3. Obligation not to disclose protected information
  4. Obligation not to use protect information
  5. Duration of obligation to protect protected information
  6. Duration of agreement (period of disclosures by disclosing party)
  7. Indemnity by receiving party for breaches by those to whom it discloses the protected information
  8. Representations by receiving party
    1. Ability to enter into agreement
    2. Agreements with third parties to ensure performance
  9.  Ownership of developments based upon disclosed information.
  10. Promise not to file filing patent applications on subject matter inspired by the disclosure.
  11. No Export of the disclosed information.
  12. Choice of law that applies to the agreement.
  13. Choice of forum where agreement can be enforced.
  14. Disclaimer of warranties regarding the disclosed information.
  15. Disclaimer of obligation to deal further with the other party.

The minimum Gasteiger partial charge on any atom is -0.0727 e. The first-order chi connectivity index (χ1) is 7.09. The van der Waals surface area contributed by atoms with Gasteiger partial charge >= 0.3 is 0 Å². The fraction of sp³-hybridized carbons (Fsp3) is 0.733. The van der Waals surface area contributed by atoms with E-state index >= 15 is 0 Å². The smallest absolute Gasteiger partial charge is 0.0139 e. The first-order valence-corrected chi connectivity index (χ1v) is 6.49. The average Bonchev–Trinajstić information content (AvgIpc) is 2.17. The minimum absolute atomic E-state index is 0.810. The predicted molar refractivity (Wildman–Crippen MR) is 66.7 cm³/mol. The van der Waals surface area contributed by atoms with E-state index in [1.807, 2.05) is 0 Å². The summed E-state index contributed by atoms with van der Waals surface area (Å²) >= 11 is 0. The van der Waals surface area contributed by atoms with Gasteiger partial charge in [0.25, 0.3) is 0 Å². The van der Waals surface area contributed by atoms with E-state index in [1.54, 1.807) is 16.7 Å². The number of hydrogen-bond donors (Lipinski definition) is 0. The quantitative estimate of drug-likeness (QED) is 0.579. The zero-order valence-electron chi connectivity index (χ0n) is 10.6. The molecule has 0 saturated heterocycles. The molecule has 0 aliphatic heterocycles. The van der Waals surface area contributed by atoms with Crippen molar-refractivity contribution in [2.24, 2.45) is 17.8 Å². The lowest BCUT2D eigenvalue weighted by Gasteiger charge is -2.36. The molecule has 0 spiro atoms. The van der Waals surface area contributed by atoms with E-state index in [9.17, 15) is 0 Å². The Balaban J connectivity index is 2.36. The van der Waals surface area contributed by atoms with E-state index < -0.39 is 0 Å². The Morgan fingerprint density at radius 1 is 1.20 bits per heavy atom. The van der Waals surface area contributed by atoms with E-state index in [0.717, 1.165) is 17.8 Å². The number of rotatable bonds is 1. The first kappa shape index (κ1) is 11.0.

16. Boilerplate
    1. Assignability
    2. Severability
    3. Effectiveness of copies
    4. Integration
    5. Authority of Signatories



Promise to Arbitrate Claims “Arising Under” is Narrower than Promise to Arbitrate Claims “Relating to” Agreement

In Evans v. Building Materials Corporation of American, [2016-2427](June 5, 2017), the Federal Circuit affirmed the denial of a motion to dismiss a complaint for patent infringement and trade dress infringement.

Evans U.S. Design Patent No. D575,509 on a three-dimensional roofing model designed to be used by a seller of roofing products during a sales pitch.  He entered into an agreement with GAF under which GAF agreed to promote the product to GAF’s network of certified contractors, Evans agreed to sell the product at discounted prices to the GAF contractors and to pay GAF a percentage of sales.  The Agreement contained an arbitration clause for “any dispute or disagreement [that] arises under this Agreement.”

Evans sued alleging that after termination of the agreement, GAF made and sold infringing roofing models.  GAF moved to dismiss or stay pending arbitration, invoking the arbitration clause.  The district court found that 2009 agreement has expired, and thus did not apply, and alternatively, that the present dispute did not “arise under” the terminated 2009 agreement.